Bush Mercury Rules Overruled

The Bush environmental agenda suffered another blow this morning when a federal appeals court ruled that the administration's policy of allowing coal- and oil-fired power plants to avoid making mandatory cuts in mercury and other toxic air pollutants was illegal. The decision invalidates what the White House had dubbed the "Clean Air Mercury Rule" — a term environmentalists derided as Orwellian.

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The Bush environmental agenda suffered another blow this morning when a federal appeals court ruled that the administration's policy of allowing coal- and oil-fired power plants to avoid making mandatory cuts in mercury and other toxic air pollutants was illegal. The decision invalidates what the White House had dubbed the "Clean Air Mercury Rule" — a term environmentalists derided as Orwellian.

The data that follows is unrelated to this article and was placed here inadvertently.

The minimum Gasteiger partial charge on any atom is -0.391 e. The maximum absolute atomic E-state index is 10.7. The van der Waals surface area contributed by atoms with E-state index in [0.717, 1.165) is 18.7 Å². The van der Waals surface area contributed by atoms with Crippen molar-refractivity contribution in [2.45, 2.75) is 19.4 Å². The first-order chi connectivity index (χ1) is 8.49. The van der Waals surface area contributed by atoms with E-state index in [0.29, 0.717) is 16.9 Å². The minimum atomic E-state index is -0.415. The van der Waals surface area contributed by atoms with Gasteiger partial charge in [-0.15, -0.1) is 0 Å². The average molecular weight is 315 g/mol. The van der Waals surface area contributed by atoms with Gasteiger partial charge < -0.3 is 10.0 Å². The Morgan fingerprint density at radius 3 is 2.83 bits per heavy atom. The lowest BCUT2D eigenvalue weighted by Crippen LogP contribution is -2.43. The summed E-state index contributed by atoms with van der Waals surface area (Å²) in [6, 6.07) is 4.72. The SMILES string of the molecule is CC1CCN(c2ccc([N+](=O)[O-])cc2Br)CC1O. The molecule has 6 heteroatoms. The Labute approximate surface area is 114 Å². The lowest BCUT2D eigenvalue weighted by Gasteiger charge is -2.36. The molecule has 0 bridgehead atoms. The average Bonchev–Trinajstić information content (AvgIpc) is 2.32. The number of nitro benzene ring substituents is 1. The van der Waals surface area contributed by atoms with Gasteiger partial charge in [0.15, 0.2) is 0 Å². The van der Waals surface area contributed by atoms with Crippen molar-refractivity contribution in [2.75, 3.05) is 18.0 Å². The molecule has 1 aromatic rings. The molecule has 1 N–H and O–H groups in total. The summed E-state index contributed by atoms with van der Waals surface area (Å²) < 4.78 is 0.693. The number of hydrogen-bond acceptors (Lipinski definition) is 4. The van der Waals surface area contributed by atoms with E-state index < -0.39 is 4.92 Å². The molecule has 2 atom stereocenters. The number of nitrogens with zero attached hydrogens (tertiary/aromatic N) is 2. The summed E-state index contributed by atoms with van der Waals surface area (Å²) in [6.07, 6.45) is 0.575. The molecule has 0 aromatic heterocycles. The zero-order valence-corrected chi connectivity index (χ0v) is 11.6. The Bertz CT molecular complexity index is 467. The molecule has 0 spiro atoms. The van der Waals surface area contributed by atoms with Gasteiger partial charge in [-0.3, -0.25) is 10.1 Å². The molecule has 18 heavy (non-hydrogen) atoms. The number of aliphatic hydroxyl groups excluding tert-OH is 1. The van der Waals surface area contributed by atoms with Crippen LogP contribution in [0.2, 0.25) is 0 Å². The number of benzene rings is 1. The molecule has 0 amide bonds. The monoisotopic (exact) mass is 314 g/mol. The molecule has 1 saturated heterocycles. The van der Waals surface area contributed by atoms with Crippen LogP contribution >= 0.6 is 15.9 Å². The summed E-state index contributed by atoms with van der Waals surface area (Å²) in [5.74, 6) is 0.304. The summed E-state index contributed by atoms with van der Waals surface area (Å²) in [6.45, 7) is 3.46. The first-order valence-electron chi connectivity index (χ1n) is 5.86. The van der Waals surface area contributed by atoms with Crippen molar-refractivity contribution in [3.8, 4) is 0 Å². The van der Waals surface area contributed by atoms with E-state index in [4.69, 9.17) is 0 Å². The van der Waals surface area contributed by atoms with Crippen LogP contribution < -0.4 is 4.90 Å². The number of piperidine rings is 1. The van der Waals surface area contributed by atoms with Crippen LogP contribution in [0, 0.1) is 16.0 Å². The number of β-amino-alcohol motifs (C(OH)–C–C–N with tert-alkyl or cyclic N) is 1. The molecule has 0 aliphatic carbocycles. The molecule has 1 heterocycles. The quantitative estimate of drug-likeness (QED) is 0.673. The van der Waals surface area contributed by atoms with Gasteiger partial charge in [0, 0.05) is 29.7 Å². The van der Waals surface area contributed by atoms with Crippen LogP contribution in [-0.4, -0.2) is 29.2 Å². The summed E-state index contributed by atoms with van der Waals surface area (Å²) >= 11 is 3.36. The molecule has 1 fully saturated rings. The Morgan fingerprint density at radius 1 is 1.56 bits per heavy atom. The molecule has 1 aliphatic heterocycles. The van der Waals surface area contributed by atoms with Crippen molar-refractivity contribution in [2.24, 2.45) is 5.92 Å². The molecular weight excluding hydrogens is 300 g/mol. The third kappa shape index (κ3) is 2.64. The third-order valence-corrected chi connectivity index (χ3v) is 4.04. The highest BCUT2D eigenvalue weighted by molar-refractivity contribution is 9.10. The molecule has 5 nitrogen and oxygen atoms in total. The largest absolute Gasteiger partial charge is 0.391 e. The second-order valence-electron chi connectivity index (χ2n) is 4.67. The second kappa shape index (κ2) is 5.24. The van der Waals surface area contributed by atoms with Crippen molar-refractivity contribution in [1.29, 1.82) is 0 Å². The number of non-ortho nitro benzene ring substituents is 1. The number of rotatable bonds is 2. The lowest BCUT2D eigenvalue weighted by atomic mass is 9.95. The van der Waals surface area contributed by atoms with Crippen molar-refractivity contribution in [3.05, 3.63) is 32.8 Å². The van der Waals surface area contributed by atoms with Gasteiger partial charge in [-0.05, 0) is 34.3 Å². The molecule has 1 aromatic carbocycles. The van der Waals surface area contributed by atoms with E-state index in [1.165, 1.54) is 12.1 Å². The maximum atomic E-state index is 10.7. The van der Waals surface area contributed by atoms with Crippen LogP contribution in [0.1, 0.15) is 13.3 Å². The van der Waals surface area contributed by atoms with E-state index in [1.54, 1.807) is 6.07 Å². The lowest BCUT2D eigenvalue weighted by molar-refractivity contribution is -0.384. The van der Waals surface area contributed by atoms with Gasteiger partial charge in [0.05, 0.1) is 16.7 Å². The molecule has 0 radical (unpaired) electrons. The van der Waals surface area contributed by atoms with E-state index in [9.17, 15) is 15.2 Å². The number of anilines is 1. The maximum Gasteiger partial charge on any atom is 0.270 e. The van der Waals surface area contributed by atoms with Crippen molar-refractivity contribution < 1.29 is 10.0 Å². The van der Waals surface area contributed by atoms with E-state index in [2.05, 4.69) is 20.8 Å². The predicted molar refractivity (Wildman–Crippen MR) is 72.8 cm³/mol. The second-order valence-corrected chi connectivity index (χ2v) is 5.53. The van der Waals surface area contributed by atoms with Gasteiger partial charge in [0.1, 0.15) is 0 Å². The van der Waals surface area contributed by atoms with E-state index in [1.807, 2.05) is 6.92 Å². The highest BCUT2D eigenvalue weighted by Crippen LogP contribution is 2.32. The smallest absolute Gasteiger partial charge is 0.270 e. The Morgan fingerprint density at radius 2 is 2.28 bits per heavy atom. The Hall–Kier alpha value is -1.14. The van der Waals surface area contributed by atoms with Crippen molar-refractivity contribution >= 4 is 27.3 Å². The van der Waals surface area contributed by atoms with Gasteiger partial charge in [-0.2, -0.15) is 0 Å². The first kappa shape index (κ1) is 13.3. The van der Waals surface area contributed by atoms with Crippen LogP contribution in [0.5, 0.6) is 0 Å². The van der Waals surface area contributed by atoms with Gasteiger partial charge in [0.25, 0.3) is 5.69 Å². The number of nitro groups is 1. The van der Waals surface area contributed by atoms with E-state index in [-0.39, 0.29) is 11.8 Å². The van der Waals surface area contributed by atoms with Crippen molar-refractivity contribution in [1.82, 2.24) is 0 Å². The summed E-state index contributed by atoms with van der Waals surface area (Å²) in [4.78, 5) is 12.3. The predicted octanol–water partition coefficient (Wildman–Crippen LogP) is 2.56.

The Conservation Law Foundation, a petitioner in the suit, celebrated the decision by the United States Court of Appeals for the District of Columbia, saying that the administration's rules "would have allowed dangerously high levels of mercury air pollution to persist under a weak cap-and-trade program for utilities." That program would not have taken effect until 2020.

Fourteen states, dozens of American Indian tribes, public health and environmental groups, and organizations representing nurses and physicians challenged the EPA's rules. Power plants release 48 tons of mercury each year.

—Bret Schulte